Rising flood waters threatening North Carolina after Hurricane Florence

The sun may have broken through in North Carolina, but the threat of rising flood waters from Hurricane Florence in some parts of the state are far from over.

We are still two to four days from rivers cresting in North Carolina according to officials from the US Army Corps of Engineers, and there is concern about how thousands of dams in the state will hold up to mounting walls of water.

According to data obtained by the Associated Press, there are 1,445 dams in North Carolina rated as high hazard, which means if the dam fails – it would likely mean deaths. 

The Army Corps of Engineers has dam inspection crews on the ground there looking for problems.

They are particularly worried, right now, about water levels in three North Carolina rivers.

"The Peedee River, the Neuse River, and the Cape Fear River. and we are actively out operating our dams to minimize the water flow down each of those basins. We have flood fighting teams down river helping local communities protect their infrastructure. Really this is a broader effort for us we know these are the impacted zones today. But if you look at the projected path of the storm and the projected rainfall this is really a seven-state effort, " Major General Scott Spellmon from the US Army Corps of Engineers said.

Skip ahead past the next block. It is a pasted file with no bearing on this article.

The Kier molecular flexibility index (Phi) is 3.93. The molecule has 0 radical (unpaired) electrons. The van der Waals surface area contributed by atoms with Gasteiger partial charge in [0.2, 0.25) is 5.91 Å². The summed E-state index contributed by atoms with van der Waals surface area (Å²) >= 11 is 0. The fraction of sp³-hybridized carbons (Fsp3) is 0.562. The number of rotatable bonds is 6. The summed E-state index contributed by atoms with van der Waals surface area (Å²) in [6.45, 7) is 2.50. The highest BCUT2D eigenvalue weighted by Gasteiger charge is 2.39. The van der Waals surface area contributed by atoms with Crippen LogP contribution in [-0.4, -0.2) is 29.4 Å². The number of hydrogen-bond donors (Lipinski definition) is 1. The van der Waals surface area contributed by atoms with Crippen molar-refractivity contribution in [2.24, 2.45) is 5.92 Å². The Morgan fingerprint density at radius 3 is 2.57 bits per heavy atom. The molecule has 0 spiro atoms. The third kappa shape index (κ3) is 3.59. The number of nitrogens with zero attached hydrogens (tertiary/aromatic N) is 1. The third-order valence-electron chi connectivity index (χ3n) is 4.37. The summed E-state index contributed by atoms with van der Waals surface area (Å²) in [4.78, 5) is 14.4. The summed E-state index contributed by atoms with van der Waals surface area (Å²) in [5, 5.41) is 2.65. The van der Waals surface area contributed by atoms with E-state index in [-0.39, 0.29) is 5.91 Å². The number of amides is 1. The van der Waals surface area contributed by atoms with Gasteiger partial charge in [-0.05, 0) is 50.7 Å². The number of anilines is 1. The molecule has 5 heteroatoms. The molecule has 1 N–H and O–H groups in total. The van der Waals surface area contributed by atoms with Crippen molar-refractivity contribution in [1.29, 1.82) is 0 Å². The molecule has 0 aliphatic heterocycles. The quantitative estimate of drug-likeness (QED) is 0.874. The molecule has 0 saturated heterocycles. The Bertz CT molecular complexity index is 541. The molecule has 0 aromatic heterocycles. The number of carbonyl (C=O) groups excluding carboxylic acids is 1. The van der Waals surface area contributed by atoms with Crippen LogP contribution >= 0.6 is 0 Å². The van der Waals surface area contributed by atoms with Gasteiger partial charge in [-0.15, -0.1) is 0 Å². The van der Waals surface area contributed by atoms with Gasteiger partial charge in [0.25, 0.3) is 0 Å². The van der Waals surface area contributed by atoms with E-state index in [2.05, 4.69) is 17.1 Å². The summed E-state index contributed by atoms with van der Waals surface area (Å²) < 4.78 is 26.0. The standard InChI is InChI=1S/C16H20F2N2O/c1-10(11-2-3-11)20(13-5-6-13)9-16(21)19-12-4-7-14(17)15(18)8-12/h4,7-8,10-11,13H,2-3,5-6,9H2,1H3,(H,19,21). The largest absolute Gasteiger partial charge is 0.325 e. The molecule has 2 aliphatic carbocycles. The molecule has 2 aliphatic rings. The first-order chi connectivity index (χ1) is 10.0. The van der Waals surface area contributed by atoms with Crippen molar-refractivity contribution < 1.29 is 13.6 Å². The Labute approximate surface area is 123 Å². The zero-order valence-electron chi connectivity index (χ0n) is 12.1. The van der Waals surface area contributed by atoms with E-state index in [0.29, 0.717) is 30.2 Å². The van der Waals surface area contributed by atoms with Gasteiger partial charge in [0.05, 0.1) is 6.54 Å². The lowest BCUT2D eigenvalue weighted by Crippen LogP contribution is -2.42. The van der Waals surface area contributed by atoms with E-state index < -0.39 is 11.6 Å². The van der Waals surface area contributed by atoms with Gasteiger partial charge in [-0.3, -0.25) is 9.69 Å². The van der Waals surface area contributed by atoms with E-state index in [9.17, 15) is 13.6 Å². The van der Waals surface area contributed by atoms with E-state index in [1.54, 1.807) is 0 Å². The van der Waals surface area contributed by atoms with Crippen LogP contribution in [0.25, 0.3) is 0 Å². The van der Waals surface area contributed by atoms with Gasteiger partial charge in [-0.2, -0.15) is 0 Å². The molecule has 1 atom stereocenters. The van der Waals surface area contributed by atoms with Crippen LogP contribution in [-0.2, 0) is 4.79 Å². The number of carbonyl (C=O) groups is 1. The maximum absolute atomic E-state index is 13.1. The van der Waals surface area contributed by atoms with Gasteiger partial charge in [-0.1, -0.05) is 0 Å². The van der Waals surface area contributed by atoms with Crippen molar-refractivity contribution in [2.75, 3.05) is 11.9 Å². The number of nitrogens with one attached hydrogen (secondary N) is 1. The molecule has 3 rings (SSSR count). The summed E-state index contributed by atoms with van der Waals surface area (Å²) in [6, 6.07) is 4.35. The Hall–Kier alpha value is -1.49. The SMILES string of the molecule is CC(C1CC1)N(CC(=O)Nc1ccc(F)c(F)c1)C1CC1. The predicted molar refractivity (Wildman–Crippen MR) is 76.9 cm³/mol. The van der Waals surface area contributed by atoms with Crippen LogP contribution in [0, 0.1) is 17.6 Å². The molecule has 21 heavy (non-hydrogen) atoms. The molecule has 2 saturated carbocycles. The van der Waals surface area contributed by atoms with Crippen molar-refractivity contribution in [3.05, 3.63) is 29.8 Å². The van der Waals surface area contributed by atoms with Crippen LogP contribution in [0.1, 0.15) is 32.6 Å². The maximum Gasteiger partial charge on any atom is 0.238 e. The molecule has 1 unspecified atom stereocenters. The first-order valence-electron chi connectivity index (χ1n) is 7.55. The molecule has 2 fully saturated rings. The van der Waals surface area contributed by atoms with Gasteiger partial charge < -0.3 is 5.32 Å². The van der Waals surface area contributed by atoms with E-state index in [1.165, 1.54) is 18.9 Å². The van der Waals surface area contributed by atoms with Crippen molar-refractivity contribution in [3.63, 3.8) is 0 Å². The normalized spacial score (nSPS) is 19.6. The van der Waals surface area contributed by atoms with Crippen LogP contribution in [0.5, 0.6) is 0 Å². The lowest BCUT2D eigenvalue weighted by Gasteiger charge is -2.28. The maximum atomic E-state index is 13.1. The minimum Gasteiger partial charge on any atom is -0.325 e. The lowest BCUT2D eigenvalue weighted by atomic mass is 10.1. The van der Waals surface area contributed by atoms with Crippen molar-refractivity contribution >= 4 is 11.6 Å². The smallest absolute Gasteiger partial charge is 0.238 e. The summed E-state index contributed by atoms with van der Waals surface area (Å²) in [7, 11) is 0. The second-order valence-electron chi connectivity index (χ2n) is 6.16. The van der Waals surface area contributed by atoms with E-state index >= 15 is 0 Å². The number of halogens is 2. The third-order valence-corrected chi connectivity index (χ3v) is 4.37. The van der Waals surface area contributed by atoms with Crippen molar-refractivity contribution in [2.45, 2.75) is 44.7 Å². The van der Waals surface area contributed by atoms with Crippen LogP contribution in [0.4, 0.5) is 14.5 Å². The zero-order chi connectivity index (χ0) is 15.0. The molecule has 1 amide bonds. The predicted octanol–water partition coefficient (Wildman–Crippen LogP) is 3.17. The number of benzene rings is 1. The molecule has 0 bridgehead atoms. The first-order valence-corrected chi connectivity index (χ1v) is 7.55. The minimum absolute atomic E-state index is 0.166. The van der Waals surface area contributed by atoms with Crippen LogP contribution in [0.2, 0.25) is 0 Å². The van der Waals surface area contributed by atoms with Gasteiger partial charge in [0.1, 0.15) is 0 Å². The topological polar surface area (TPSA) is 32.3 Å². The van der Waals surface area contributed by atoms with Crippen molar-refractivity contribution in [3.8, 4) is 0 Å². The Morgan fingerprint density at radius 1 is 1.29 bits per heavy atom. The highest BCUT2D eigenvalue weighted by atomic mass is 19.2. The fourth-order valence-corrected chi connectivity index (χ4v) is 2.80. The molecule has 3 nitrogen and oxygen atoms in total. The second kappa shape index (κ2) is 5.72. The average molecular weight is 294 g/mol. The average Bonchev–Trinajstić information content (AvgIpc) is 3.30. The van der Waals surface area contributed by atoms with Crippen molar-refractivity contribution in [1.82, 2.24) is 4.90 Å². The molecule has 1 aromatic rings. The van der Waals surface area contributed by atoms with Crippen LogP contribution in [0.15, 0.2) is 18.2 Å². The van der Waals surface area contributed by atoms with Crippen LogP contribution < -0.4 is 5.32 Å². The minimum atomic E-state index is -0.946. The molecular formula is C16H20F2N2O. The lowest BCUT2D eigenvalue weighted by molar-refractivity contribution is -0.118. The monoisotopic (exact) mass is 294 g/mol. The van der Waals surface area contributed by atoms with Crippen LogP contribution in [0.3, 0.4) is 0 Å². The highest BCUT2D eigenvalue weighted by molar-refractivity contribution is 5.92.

The seven state area includes North Carolina, South Carolina, Virginia, Tennessee, Kentucky, Pennsylvania, and New York. Then the eastern seaboard where the remnants of Florence are expected to go.

Major General Scott Spellmon says the corps was asked to evaluate a trouble spot in the Fayetteville area.

While the Army Corps of Engineers is only in charge of large federal dams they do consult with states, towns, and owners of private dams because they have equipment that can help predict what could happen. 

According to information in the national inventory of dams, 185 dams in North Carolina were rated poor or unsatisfactory in recent inspections.